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London theatre attendance higher than ever at 15 million in 2017
Theatre attendances in London topped 15 million in 2017, the first time this has happened since records began in 1986, new figures published by the Society of London Theatre (SOLT) have shown.
The numbers also show that box office revenue was up 9.35% on 2016, with gross revenue reaching £705,006,928. 77.5% of available seats were filled (up 0.8% compared to 2016).
Compared to 2016, attendance at musicals was up 8% (to 8,774,590), and up at musicals by 7% (to 4,468,105). The rise in musicals could be attributed to new longer-running shows opening in the West End like 42nd Street or Everybody’s Talking About Jamie, while popular plays such as The Ferryman and Ink could be responsible for the boost in the rise of numbers for plays.
However, attendance at opera, dance, performance and entertainment (“other”) was down 7% (to 1,881,878).
In the release, SOLT says the record year was driven by a strong first two quarters, but there was a noticeable fall in attendance and revenue in the last quarter of the year.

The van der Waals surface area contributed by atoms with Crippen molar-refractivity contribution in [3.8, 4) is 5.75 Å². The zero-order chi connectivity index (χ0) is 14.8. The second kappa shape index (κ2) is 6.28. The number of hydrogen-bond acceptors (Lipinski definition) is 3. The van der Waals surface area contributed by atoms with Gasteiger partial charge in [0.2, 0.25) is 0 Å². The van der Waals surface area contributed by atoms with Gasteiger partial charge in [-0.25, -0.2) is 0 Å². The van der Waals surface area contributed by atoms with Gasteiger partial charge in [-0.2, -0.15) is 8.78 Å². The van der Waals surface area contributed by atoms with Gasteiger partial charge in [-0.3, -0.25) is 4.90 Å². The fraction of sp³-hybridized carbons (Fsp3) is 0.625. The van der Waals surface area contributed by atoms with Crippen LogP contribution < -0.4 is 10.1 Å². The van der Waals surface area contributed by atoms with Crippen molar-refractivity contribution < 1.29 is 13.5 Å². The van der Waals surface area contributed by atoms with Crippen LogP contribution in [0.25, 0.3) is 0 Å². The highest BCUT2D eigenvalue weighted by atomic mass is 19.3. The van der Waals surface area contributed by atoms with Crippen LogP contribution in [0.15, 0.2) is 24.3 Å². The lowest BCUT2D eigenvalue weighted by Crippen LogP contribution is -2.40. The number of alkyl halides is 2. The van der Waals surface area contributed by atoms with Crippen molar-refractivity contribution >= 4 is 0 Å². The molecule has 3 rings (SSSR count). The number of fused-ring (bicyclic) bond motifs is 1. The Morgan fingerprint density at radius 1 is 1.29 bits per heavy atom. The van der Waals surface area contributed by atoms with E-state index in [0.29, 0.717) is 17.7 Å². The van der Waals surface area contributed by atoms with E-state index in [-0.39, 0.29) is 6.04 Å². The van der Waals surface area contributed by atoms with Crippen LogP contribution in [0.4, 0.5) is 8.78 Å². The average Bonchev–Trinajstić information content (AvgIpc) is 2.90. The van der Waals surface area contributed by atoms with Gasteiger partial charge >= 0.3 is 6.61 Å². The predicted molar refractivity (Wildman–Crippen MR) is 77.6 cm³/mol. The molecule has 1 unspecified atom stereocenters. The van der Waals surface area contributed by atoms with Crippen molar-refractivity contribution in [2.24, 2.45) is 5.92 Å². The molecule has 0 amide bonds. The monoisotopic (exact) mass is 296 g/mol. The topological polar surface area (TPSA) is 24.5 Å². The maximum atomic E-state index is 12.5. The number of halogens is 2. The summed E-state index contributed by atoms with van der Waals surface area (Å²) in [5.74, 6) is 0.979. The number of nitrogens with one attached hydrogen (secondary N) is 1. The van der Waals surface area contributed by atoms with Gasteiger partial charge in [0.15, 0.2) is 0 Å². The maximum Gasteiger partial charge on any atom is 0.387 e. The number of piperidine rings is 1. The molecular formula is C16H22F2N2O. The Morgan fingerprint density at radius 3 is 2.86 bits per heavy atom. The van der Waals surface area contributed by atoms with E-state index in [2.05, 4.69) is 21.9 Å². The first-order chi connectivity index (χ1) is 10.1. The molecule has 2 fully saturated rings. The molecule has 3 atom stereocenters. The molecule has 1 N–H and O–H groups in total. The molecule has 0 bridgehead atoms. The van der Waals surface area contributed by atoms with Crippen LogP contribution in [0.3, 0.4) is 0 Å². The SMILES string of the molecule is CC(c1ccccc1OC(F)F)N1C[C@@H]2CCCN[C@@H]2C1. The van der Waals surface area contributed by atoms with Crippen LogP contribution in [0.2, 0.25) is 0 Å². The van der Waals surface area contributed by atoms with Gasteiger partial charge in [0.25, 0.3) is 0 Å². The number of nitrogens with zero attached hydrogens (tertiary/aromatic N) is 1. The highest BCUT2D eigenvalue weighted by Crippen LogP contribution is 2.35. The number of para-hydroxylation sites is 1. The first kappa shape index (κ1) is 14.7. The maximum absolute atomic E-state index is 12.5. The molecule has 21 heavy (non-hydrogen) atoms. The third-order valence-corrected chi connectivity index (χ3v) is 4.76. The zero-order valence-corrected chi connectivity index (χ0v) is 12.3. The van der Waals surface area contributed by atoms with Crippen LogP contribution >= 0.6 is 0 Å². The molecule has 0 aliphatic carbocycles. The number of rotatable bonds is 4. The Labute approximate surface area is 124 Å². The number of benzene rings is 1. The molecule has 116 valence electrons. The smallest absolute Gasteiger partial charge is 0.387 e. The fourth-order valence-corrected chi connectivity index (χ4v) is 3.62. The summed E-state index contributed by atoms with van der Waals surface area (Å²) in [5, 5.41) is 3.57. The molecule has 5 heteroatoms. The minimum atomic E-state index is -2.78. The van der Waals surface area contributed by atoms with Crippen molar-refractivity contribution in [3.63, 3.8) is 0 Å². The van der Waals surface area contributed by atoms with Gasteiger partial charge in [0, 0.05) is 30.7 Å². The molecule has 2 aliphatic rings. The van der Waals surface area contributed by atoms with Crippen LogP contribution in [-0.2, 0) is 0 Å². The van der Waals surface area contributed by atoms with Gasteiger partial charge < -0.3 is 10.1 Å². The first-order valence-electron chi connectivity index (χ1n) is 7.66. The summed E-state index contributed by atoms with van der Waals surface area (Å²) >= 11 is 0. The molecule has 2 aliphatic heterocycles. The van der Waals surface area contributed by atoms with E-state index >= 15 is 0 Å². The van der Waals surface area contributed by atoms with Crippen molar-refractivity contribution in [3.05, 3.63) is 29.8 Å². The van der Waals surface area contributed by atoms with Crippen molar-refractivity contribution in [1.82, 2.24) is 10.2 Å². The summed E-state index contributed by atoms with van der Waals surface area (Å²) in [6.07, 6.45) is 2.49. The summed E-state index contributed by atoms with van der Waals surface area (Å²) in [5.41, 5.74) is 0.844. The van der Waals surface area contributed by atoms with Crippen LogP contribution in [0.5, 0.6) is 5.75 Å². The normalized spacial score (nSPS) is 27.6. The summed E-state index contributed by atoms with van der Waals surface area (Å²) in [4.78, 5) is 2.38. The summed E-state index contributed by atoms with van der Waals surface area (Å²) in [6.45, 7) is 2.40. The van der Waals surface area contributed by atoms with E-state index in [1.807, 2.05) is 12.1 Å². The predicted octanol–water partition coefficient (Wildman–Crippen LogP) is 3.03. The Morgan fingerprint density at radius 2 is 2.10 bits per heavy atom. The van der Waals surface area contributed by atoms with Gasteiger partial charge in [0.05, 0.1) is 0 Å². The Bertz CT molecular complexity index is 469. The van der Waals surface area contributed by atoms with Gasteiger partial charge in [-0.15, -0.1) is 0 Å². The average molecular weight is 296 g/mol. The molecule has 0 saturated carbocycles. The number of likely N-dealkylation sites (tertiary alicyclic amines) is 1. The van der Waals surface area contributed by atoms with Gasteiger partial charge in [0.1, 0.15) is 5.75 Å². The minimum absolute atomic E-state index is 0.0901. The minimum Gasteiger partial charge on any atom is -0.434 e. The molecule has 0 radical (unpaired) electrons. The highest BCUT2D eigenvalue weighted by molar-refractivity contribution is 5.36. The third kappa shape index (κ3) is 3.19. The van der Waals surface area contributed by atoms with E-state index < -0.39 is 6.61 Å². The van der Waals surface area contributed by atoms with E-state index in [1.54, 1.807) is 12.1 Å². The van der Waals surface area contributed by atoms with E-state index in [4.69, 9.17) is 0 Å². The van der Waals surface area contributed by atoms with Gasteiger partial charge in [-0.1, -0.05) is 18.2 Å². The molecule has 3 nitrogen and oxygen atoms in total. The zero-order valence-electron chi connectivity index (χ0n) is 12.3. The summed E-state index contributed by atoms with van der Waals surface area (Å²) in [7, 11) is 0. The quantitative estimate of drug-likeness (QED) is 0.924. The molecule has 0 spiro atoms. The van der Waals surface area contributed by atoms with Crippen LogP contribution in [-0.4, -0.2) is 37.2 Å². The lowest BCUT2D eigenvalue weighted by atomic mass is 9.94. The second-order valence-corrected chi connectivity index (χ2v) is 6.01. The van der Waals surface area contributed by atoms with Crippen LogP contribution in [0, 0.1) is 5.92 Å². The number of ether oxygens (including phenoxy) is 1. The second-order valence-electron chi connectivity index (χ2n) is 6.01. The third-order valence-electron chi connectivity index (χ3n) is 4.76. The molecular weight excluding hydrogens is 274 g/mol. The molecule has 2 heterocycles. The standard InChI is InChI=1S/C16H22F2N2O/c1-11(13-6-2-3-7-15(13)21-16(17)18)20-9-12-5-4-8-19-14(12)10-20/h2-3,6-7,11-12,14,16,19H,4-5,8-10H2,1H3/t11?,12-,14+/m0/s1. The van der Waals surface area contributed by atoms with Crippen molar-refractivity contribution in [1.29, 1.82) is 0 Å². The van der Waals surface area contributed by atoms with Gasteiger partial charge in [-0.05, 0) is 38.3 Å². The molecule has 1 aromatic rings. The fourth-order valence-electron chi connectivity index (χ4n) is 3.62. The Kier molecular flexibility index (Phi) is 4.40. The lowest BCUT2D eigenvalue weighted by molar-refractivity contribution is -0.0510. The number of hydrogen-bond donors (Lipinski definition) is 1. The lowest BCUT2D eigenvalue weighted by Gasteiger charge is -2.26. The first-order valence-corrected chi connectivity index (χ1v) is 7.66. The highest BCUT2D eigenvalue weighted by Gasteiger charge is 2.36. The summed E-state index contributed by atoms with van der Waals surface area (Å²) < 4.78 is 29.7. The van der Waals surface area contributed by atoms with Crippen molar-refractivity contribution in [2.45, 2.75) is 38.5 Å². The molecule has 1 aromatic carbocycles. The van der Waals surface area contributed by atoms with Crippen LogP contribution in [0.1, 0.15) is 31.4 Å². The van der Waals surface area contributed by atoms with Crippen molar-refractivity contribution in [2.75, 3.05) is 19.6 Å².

Kenny Wax, the president of SOLT, said: “The box office figures are a testament to the creative strength of London theatre and cements the city’s status as the world’s theatre capital.
"The industry has many reasons to celebrate but must remain cautious as we look ahead to the rest of 2018. It is heartening to have seen growth in audiences for both plays and musicals, however, the year is a tale of two halves with the industry operating in a tougher climate in the final two quarters."
The statistics were compiled by SOLT, and relate to all major theatres in central London, both commercial and grant-aided.
Photo courtest TED Conference (flickr)